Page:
As with other factors we studied to predict outcome in different coronary arteries. We found that the incidence of MACE events is not affected by the vessel involved.

The outcome is also not influenced by the medina class of lesion. There was no significant difference between all the three medina classes of lesions. This may be because only true bifurcation lesions were included in this study as opposed to previous studies where all bifurcation lesions were included. Hence, when true bifurcation lesions are considered, medina classification is not sufficient to predict the outcome. We should look for other factors of bifurcation lesion for outcome.

In this study, we also tried to correlate outcome of patients with different patient-related risk factors. We found out that the incidence of MACE was significantly higher in patients with diabetes as compared to nondiabetics (P = 0.029). Other risk factors such as age, sex, hypertension, smoking, and dyslipidemia had no significant correlation with outcome.

Large randomized studies are required, dedicated to true bifurcation lesions to decide whether primary double stent strategy is better as compared to single stent strategy in patients of true bifurcation lesions.

Limitations of study

The principle limitations of the present study were subjects were not compared with double stent strategy group. A number of patients were limited. Other characteristics of bifurcation were not considered as bifurcation angle, calcification, and thrombus burden. Angiographic follow-up was not done in all patients.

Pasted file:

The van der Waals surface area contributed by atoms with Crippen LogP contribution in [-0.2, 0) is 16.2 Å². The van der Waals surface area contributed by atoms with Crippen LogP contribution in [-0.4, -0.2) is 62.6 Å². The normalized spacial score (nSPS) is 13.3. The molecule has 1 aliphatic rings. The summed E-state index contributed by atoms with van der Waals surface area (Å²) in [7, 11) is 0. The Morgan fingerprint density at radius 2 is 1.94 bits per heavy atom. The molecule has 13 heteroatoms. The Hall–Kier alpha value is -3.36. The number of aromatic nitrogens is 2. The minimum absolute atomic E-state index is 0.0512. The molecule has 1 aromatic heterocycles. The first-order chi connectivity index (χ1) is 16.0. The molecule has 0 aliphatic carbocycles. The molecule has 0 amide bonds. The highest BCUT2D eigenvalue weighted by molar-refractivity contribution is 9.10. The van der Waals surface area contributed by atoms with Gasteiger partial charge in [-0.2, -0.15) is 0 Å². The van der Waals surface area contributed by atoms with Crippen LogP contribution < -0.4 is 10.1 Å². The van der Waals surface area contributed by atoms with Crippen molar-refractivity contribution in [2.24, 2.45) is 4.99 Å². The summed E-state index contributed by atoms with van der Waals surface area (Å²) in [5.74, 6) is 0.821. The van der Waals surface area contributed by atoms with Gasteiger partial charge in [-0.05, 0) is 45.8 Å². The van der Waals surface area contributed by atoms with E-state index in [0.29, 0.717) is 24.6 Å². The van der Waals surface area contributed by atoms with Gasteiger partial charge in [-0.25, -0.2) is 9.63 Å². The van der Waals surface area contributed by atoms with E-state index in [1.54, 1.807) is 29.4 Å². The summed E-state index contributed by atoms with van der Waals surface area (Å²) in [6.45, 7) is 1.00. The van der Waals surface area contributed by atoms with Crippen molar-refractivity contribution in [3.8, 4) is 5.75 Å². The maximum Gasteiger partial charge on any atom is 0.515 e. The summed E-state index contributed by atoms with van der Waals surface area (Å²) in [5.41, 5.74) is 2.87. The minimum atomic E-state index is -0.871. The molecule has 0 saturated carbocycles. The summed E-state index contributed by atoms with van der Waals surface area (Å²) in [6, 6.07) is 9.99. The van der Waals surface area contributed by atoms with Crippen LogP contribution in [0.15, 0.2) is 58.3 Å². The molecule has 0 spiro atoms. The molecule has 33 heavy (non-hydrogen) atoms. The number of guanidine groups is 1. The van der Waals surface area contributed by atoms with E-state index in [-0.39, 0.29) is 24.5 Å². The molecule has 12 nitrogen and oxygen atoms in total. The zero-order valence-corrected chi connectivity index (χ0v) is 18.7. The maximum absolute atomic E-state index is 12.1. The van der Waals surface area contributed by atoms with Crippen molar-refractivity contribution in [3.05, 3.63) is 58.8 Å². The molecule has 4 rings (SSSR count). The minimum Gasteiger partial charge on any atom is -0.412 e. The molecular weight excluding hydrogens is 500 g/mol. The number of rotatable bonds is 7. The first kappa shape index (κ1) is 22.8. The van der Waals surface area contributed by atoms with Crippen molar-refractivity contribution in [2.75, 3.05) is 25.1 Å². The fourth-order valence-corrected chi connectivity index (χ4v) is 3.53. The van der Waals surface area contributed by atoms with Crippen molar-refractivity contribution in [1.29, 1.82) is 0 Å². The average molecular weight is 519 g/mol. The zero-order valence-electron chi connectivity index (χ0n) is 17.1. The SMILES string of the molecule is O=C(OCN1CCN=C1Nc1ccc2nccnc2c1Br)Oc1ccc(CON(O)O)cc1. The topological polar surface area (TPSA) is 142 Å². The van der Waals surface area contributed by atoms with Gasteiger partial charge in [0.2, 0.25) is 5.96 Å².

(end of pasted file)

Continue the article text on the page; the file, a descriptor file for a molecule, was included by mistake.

Conclusions Top


In the present study, we concluded that in true coronary bifurcation lesion when SB is significantly diseased (>50% stenosis) and suitable for stenting (≥2.25 mm), only main vessel stenting approach is associated with high MACE incidence.

The MACE incidence is significantly higher in patients with diabetes and underlying triple vessel disease undergoing PCI of bifurcation lesion.

In true bifurcation lesions outcome of stenting does not correlate with MEDINA class, so newer classification of true bifurcation lesions is required to predict the outcome.

Financial support and sponsorship

Nil.

Conflicts of interest

There are no conflicts of interest.



 
  References Top

1.
Latib A, Colombo A. Bifurcation disease: What do we know, what should we do? Am Coll Cardiol Cardiovasc Interv 2008;1:218-26.  Back to cited text no. 1
    
2.
Al Suwaidi J, Berger PB, Rihal CS, Garratt KN, Bell MR, Ting HH, et al. Immediate and long-term outcome of intracoronary stent implantation for true bifurcation lesions. J Am Coll Cardiol 2000;35:929-36.  Back to cited text no. 2
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3.